Cum autem tradent vos nolite cogitare quomodo aut quid loquamini dabitur enim vobis in illa hora quid loquamini. Non enim vos estis qui loquimini sed Spiritus Patris vestri qui loquitur in vobis.
“In condemning us you condemn all your own ancestors – all the ancient priests, bishops and kings – all that was once the glory of England, the island of saints, and the most devoted child of the See of Peter. For what have we taught, however you may qualify it with the odious name of treason, that they did not uniformly teach? To be condemned with these lights… by their degenerate descendants, is both gladness and glory to us. God lives; posterity will live; their judgement is not so liable to corruption as that of those who are now going to sentence us to death.”
–Saint Edmund Campion, at his sentencing, 1581
On 1st December 1581 Edmund Campion was dragged through the streets of London to be executed at Tyburn by the contemporary method of hanging, drawing and quartering. This involved being stripped of one’s clothing, taken to the scaffold and hanged for a short period, but only to cause strangulation and near-death; then being cut down, disembowelled, and normally emasculated. Those still conscious at this point would have seen their entrails burnt or boiled before them, before their heart was removed. The body was then decapitated, signalling an unquestionable death, and quartered (chopped into four pieces). Each dismembered piece of the body was later displayed publicly.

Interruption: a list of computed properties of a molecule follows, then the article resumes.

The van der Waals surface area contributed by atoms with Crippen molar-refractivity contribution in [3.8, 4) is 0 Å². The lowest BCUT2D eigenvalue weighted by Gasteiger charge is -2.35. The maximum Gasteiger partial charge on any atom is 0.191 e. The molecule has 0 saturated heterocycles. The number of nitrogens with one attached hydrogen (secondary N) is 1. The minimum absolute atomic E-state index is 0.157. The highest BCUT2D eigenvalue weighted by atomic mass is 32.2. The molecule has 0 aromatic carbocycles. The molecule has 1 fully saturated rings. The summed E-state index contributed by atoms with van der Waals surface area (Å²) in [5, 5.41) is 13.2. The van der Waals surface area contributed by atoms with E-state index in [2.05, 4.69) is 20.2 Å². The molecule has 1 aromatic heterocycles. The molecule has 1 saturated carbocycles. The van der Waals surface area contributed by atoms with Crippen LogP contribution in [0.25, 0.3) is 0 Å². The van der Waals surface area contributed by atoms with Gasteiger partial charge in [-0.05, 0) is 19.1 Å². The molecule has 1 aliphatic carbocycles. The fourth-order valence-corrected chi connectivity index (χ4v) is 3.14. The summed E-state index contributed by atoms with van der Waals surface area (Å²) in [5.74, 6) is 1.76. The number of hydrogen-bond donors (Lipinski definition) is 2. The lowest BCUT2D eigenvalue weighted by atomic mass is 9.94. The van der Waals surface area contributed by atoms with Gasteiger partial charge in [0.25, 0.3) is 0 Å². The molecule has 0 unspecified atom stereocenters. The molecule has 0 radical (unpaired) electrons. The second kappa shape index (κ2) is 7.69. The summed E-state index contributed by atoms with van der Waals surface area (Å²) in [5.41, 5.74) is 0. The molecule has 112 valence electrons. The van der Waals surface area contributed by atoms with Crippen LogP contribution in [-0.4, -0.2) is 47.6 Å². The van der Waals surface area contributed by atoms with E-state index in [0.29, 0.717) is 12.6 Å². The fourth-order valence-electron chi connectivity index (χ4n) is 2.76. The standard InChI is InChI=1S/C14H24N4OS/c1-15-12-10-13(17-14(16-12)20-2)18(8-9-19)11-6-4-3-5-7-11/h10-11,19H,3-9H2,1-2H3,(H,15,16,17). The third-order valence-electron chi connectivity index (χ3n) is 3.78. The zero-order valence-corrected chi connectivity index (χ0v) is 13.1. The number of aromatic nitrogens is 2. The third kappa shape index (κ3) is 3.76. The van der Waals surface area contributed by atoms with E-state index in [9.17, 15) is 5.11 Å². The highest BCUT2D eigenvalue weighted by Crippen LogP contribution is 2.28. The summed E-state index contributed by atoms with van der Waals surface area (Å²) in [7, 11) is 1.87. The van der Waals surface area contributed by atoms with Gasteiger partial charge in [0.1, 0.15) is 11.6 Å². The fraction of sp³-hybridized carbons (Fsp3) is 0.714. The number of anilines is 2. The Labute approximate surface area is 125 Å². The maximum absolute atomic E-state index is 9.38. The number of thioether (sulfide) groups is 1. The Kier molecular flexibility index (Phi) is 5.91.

Saint Edmund Campion, pray for us.